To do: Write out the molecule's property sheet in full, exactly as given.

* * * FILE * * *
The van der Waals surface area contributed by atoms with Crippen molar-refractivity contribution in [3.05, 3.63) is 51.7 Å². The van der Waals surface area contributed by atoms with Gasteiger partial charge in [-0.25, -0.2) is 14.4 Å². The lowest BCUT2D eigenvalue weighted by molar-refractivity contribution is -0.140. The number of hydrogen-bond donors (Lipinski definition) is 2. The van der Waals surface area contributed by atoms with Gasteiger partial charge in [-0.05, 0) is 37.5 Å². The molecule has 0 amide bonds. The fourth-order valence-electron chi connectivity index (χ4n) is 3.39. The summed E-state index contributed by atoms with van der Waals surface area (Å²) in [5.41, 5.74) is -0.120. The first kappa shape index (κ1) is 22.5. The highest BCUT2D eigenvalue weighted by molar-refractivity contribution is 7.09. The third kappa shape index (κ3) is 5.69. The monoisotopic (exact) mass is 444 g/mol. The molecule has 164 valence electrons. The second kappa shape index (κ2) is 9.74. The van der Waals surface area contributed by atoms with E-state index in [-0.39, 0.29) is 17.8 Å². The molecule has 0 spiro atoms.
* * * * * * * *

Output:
The van der Waals surface area contributed by atoms with Crippen molar-refractivity contribution in [3.05, 3.63) is 51.7 Å². The van der Waals surface area contributed by atoms with Gasteiger partial charge in [-0.25, -0.2) is 14.4 Å². The lowest BCUT2D eigenvalue weighted by molar-refractivity contribution is -0.140. The number of hydrogen-bond donors (Lipinski definition) is 2. The van der Waals surface area contributed by atoms with Gasteiger partial charge in [-0.05, 0) is 37.5 Å². The molecule has 0 amide bonds. The fourth-order valence-electron chi connectivity index (χ4n) is 3.39. The summed E-state index contributed by atoms with van der Waals surface area (Å²) in [5.41, 5.74) is -0.120. The first kappa shape index (κ1) is 22.5. The highest BCUT2D eigenvalue weighted by molar-refractivity contribution is 7.09. The third kappa shape index (κ3) is 5.69. The monoisotopic (exact) mass is 444 g/mol. The molecule has 164 valence electrons. The second kappa shape index (κ2) is 9.74. The van der Waals surface area contributed by atoms with E-state index in [-0.39, 0.29) is 17.8 Å². The molecule has 0 spiro atoms.